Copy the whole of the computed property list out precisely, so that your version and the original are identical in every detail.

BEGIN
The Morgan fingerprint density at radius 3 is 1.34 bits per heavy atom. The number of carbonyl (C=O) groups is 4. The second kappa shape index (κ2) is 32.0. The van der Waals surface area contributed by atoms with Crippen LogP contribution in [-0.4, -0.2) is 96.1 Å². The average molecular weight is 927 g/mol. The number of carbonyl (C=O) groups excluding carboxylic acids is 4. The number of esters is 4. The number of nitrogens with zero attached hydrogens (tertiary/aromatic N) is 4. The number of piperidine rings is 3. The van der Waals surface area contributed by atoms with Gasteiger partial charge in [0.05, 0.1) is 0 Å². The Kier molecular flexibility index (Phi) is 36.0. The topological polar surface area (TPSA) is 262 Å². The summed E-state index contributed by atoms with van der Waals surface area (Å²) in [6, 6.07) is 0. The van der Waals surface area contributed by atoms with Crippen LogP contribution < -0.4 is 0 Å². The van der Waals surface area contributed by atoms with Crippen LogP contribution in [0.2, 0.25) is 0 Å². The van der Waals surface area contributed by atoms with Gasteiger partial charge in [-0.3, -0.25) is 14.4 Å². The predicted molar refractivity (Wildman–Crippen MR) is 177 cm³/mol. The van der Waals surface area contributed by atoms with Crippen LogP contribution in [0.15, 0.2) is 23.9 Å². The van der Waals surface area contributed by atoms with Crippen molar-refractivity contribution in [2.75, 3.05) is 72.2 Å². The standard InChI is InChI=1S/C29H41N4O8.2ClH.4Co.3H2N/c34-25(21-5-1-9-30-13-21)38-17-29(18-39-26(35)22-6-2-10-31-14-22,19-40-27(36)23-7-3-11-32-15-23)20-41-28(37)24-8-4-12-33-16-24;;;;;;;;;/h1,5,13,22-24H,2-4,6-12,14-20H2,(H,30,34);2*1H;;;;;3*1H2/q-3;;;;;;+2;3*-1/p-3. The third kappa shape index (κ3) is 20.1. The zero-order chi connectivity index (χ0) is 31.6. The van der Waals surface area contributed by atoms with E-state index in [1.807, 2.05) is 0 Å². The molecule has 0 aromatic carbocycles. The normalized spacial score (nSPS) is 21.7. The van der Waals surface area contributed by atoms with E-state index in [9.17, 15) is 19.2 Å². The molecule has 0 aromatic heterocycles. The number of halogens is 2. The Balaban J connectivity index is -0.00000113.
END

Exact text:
The Morgan fingerprint density at radius 3 is 1.34 bits per heavy atom. The number of carbonyl (C=O) groups is 4. The second kappa shape index (κ2) is 32.0. The van der Waals surface area contributed by atoms with Crippen LogP contribution in [-0.4, -0.2) is 96.1 Å². The average molecular weight is 927 g/mol. The number of carbonyl (C=O) groups excluding carboxylic acids is 4. The number of esters is 4. The number of nitrogens with zero attached hydrogens (tertiary/aromatic N) is 4. The number of piperidine rings is 3. The van der Waals surface area contributed by atoms with Gasteiger partial charge in [0.05, 0.1) is 0 Å². The Kier molecular flexibility index (Phi) is 36.0. The topological polar surface area (TPSA) is 262 Å². The summed E-state index contributed by atoms with van der Waals surface area (Å²) in [6, 6.07) is 0. The van der Waals surface area contributed by atoms with Crippen LogP contribution < -0.4 is 0 Å². The van der Waals surface area contributed by atoms with Crippen LogP contribution in [0.2, 0.25) is 0 Å². The van der Waals surface area contributed by atoms with Gasteiger partial charge in [-0.3, -0.25) is 14.4 Å². The predicted molar refractivity (Wildman–Crippen MR) is 177 cm³/mol. The van der Waals surface area contributed by atoms with Crippen LogP contribution in [0.15, 0.2) is 23.9 Å². The van der Waals surface area contributed by atoms with Crippen molar-refractivity contribution in [2.75, 3.05) is 72.2 Å². The standard InChI is InChI=1S/C29H41N4O8.2ClH.4Co.3H2N/c34-25(21-5-1-9-30-13-21)38-17-29(18-39-26(35)22-6-2-10-31-14-22,19-40-27(36)23-7-3-11-32-15-23)20-41-28(37)24-8-4-12-33-16-24;;;;;;;;;/h1,5,13,22-24H,2-4,6-12,14-20H2,(H,30,34);2*1H;;;;;3*1H2/q-3;;;;;;+2;3*-1/p-3. The third kappa shape index (κ3) is 20.1. The zero-order chi connectivity index (χ0) is 31.6. The van der Waals surface area contributed by atoms with E-state index in [1.807, 2.05) is 0 Å². The molecule has 0 aromatic carbocycles. The normalized spacial score (nSPS) is 21.7. The van der Waals surface area contributed by atoms with E-state index in [9.17, 15) is 19.2 Å². The molecule has 0 aromatic heterocycles. The number of halogens is 2. The Balaban J connectivity index is -0.00000113.